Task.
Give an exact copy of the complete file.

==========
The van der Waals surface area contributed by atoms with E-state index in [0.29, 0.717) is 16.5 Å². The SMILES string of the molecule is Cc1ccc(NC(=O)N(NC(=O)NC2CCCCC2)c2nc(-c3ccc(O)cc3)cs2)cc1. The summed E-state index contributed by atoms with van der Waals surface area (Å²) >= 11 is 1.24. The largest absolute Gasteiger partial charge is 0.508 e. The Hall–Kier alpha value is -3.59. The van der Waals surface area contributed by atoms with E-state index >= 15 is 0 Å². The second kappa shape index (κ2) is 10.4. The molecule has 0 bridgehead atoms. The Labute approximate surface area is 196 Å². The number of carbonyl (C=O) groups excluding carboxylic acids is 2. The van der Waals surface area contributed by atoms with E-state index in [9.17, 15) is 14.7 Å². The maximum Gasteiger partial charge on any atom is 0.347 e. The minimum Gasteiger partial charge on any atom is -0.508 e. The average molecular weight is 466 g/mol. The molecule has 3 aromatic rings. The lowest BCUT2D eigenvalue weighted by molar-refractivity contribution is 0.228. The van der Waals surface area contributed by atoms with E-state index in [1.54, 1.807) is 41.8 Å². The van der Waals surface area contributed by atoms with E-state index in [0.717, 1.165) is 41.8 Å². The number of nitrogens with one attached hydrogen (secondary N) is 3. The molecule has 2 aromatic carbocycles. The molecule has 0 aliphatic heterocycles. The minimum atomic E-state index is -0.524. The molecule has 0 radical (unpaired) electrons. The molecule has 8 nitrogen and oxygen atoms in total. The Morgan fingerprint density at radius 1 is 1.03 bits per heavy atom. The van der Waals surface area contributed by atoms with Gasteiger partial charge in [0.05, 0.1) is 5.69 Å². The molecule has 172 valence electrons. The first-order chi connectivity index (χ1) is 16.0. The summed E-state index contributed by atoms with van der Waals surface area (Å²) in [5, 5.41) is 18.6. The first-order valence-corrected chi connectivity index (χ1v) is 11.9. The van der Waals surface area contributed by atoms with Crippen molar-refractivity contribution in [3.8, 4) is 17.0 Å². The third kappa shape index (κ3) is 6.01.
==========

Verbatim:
The van der Waals surface area contributed by atoms with E-state index in [0.29, 0.717) is 16.5 Å². The SMILES string of the molecule is Cc1ccc(NC(=O)N(NC(=O)NC2CCCCC2)c2nc(-c3ccc(O)cc3)cs2)cc1. The summed E-state index contributed by atoms with van der Waals surface area (Å²) >= 11 is 1.24. The largest absolute Gasteiger partial charge is 0.508 e. The Hall–Kier alpha value is -3.59. The van der Waals surface area contributed by atoms with E-state index >= 15 is 0 Å². The second kappa shape index (κ2) is 10.4. The molecule has 0 bridgehead atoms. The Labute approximate surface area is 196 Å². The number of carbonyl (C=O) groups excluding carboxylic acids is 2. The van der Waals surface area contributed by atoms with E-state index in [9.17, 15) is 14.7 Å². The maximum Gasteiger partial charge on any atom is 0.347 e. The minimum Gasteiger partial charge on any atom is -0.508 e. The average molecular weight is 466 g/mol. The molecule has 3 aromatic rings. The lowest BCUT2D eigenvalue weighted by molar-refractivity contribution is 0.228. The van der Waals surface area contributed by atoms with E-state index in [1.54, 1.807) is 41.8 Å². The van der Waals surface area contributed by atoms with E-state index in [0.717, 1.165) is 41.8 Å². The number of nitrogens with one attached hydrogen (secondary N) is 3. The molecule has 2 aromatic carbocycles. The molecule has 0 aliphatic heterocycles. The minimum atomic E-state index is -0.524. The molecule has 0 radical (unpaired) electrons. The molecule has 8 nitrogen and oxygen atoms in total. The Morgan fingerprint density at radius 1 is 1.03 bits per heavy atom. The van der Waals surface area contributed by atoms with Gasteiger partial charge in [0.05, 0.1) is 5.69 Å². The molecule has 172 valence electrons. The first-order chi connectivity index (χ1) is 16.0. The summed E-state index contributed by atoms with van der Waals surface area (Å²) in [5, 5.41) is 18.6. The first-order valence-corrected chi connectivity index (χ1v) is 11.9. The van der Waals surface area contributed by atoms with Crippen molar-refractivity contribution in [3.8, 4) is 17.0 Å². The third kappa shape index (κ3) is 6.01.